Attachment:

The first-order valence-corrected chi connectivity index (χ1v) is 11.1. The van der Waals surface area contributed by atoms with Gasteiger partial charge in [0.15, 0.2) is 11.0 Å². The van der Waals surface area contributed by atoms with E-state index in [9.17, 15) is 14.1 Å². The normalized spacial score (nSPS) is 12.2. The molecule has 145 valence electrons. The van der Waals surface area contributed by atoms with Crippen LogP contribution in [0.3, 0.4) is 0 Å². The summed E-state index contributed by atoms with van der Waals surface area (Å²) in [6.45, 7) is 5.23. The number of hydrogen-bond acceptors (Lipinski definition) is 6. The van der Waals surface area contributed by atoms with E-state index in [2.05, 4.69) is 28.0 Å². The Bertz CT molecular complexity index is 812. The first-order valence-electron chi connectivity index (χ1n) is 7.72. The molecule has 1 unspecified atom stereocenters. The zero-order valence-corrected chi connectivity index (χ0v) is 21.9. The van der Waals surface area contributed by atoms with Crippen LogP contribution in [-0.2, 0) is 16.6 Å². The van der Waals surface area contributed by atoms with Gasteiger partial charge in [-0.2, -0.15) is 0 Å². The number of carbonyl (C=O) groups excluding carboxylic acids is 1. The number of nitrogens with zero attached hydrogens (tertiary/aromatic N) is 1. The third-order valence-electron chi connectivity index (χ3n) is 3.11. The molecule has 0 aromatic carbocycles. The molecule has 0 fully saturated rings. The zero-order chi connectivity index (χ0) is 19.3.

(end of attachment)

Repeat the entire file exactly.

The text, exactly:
The first-order valence-corrected chi connectivity index (χ1v) is 11.1. The van der Waals surface area contributed by atoms with Gasteiger partial charge in [0.15, 0.2) is 11.0 Å². The van der Waals surface area contributed by atoms with E-state index in [9.17, 15) is 14.1 Å². The normalized spacial score (nSPS) is 12.2. The molecule has 145 valence electrons. The van der Waals surface area contributed by atoms with Crippen LogP contribution in [0.3, 0.4) is 0 Å². The summed E-state index contributed by atoms with van der Waals surface area (Å²) in [6.45, 7) is 5.23. The number of hydrogen-bond acceptors (Lipinski definition) is 6. The van der Waals surface area contributed by atoms with E-state index in [2.05, 4.69) is 28.0 Å². The Bertz CT molecular complexity index is 812. The first-order valence-electron chi connectivity index (χ1n) is 7.72. The molecule has 1 unspecified atom stereocenters. The zero-order valence-corrected chi connectivity index (χ0v) is 21.9. The van der Waals surface area contributed by atoms with Crippen LogP contribution in [-0.2, 0) is 16.6 Å². The van der Waals surface area contributed by atoms with Gasteiger partial charge in [-0.2, -0.15) is 0 Å². The number of carbonyl (C=O) groups excluding carboxylic acids is 1. The number of nitrogens with zero attached hydrogens (tertiary/aromatic N) is 1. The third-order valence-electron chi connectivity index (χ3n) is 3.11. The molecule has 0 aromatic carbocycles. The molecule has 0 fully saturated rings. The zero-order chi connectivity index (χ0) is 19.3.